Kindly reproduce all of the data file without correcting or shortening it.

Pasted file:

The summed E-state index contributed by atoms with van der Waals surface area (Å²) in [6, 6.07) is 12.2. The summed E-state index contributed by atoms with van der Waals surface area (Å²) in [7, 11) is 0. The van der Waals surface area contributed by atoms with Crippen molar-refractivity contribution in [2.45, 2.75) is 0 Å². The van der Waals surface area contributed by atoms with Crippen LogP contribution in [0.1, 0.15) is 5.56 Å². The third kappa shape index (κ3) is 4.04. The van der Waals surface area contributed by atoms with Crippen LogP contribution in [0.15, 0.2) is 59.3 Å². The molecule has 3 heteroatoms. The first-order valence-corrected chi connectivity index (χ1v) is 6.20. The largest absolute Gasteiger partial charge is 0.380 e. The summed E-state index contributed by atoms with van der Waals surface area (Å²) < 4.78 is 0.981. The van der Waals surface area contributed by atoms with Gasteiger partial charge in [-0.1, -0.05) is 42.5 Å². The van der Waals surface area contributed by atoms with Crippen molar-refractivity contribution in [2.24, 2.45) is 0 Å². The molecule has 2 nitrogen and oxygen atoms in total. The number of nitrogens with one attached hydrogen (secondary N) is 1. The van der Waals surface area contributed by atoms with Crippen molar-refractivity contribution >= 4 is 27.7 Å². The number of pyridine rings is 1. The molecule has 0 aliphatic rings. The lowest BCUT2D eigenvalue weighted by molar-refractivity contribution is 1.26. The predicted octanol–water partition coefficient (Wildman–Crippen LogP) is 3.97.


The summed E-state index contributed by atoms with van der Waals surface area (Å²) in [6, 6.07) is 12.2. The summed E-state index contributed by atoms with van der Waals surface area (Å²) in [7, 11) is 0. The van der Waals surface area contributed by atoms with Crippen molar-refractivity contribution in [2.45, 2.75) is 0 Å². The van der Waals surface area contributed by atoms with Crippen LogP contribution in [0.1, 0.15) is 5.56 Å². The third kappa shape index (κ3) is 4.04. The van der Waals surface area contributed by atoms with Crippen LogP contribution in [0.15, 0.2) is 59.3 Å². The molecule has 3 heteroatoms. The first-order valence-corrected chi connectivity index (χ1v) is 6.20. The largest absolute Gasteiger partial charge is 0.380 e. The summed E-state index contributed by atoms with van der Waals surface area (Å²) < 4.78 is 0.981. The van der Waals surface area contributed by atoms with Gasteiger partial charge in [-0.1, -0.05) is 42.5 Å². The van der Waals surface area contributed by atoms with Crippen molar-refractivity contribution in [2.24, 2.45) is 0 Å². The molecule has 2 nitrogen and oxygen atoms in total. The number of nitrogens with one attached hydrogen (secondary N) is 1. The van der Waals surface area contributed by atoms with Crippen molar-refractivity contribution >= 4 is 27.7 Å². The number of pyridine rings is 1. The molecule has 0 aliphatic rings. The lowest BCUT2D eigenvalue weighted by molar-refractivity contribution is 1.26. The predicted octanol–water partition coefficient (Wildman–Crippen LogP) is 3.97.